A celebrated Israeli novelist’s visit to Amsterdam, the city where he was born, triggers the search for his origins that—unknowingly—he has been waiting to make his entire life.
Paying thoughtful homage to the Jews of Amsterdam, trapped in the Nazis' inexorable vise of persecution, Israeli writer Elon (If You Awaken Love, 2007, etc.) has composed a story of love, loss, and yearning, expressed through the creation of a novel within a novel. Her central character, writer Yoel Blum, was instructed by his mother never to visit the city from which she, Yoel, and his sister fled, but after her death he makes the trip and accidentally sees a clip of prewar film that opens up questions of identity he feels compelled to explore. So Yoel settles in Amsterdam, in a tacky hotel right near the hospital where he was born, and begins to accumulate notes for a novel through which he will try to make sense of the past. This second story features Sonia, a mother, and her two children, Nettie and Leo, characters who both animate Yoel’s knowledge of the past and accompany him into the present as he wanders the streets, accumulating information, acquaintances, and atmosphere, while slowly coming to terms with the truth. Heavily shadowed with the creeping horrors of the Holocaust—in particular the heart-wrenching choice to hide children and the consequences of that choice—the novel is given weight by its focus on Yoel’s psychology and the mood of a beautiful capital flowing with symbolic dark water. Lyrically phrased and often powerfully visual, the novel has a slow pace, unlike other, perhaps more conventional war stories. However, this deeply felt tale offers a rewarding meditation on survival and on digesting the emotional burdens freely or unknowingly carried.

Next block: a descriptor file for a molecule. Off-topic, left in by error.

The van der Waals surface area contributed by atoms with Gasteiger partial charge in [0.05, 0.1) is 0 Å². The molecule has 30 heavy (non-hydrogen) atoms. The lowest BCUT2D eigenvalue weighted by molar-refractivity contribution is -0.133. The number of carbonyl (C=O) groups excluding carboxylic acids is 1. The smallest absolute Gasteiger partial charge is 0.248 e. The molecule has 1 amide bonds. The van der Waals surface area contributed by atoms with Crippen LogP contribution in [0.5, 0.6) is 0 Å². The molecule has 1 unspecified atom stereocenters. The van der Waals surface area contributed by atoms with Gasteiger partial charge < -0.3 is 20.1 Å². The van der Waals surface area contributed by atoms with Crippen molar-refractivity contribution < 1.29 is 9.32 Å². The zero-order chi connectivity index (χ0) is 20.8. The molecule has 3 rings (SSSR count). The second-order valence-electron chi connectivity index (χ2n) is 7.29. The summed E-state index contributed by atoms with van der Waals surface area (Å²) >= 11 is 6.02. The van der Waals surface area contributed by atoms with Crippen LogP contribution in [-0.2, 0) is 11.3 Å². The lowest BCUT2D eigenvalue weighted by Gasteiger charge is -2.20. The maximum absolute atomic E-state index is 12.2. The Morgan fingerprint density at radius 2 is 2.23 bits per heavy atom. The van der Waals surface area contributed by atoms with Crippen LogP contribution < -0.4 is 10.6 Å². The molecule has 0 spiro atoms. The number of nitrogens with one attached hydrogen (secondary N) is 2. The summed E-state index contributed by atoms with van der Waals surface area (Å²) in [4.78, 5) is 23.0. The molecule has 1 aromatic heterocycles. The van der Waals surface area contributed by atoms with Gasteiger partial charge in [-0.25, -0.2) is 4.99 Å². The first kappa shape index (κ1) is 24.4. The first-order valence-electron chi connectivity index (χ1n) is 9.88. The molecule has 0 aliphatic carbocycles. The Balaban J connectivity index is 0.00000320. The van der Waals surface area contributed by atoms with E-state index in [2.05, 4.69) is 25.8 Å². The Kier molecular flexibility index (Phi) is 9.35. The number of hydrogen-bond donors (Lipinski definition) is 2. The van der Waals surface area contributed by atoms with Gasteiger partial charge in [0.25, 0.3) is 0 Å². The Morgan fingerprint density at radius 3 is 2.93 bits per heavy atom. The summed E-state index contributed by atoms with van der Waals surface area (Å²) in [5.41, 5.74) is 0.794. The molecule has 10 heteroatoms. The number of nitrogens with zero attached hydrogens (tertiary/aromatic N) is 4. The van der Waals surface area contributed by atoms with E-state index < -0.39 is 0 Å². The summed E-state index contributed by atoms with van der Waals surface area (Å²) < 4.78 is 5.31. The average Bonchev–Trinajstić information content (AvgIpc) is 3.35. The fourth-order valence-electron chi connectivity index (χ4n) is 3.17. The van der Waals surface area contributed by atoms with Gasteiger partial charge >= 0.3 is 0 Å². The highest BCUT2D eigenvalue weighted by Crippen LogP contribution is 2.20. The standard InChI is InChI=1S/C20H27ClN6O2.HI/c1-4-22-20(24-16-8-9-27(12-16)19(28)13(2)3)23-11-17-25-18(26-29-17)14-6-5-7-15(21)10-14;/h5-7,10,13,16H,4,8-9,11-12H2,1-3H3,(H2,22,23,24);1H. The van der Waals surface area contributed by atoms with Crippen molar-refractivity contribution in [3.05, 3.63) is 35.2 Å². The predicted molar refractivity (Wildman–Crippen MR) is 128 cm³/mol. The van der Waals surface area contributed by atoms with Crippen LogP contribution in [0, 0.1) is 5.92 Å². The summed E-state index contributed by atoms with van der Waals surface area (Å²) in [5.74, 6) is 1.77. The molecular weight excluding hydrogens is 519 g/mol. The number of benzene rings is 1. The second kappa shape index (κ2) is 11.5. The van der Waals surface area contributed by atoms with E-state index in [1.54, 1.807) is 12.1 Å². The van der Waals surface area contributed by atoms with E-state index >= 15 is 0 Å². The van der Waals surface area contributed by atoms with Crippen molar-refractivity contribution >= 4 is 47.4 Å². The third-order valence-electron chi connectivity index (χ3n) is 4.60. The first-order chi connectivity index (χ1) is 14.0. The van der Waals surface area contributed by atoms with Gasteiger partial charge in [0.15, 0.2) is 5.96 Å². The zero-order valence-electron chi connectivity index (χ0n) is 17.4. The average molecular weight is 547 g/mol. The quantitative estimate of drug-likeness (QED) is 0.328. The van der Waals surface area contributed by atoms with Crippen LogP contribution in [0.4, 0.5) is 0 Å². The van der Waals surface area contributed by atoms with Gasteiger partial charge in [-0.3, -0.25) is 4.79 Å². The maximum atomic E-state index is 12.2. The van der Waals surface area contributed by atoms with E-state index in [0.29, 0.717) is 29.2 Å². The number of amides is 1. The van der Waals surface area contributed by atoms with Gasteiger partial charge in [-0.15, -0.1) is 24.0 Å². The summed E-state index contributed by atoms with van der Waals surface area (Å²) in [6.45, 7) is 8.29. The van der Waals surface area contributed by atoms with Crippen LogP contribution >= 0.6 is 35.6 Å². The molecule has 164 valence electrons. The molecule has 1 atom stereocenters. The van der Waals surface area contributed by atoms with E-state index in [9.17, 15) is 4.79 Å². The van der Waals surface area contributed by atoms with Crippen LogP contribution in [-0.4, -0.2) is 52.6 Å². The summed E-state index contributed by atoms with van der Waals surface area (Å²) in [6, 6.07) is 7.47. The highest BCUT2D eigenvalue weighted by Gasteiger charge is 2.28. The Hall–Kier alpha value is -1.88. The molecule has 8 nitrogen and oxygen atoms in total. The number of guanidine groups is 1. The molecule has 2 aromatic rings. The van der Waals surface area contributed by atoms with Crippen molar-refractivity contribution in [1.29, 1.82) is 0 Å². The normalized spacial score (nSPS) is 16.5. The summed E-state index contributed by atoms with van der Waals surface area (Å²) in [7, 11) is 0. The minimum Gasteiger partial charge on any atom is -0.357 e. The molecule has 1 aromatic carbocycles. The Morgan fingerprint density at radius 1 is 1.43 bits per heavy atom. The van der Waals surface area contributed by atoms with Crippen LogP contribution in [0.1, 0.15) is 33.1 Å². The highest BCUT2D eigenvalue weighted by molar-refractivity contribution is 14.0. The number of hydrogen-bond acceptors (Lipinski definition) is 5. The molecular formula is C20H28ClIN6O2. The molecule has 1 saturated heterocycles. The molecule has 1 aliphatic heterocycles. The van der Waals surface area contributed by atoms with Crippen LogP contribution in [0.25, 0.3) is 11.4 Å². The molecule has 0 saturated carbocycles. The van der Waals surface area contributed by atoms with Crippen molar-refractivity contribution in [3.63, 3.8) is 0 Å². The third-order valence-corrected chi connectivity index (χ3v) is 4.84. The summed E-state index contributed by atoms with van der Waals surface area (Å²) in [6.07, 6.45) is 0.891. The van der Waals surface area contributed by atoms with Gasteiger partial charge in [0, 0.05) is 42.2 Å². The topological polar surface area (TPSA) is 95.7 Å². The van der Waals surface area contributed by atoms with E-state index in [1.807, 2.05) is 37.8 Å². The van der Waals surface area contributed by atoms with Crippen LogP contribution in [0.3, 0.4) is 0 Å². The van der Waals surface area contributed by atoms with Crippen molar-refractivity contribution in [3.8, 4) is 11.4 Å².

Blurring the edges between history and fiction, this achingly mournful work impresses with its grave empathy.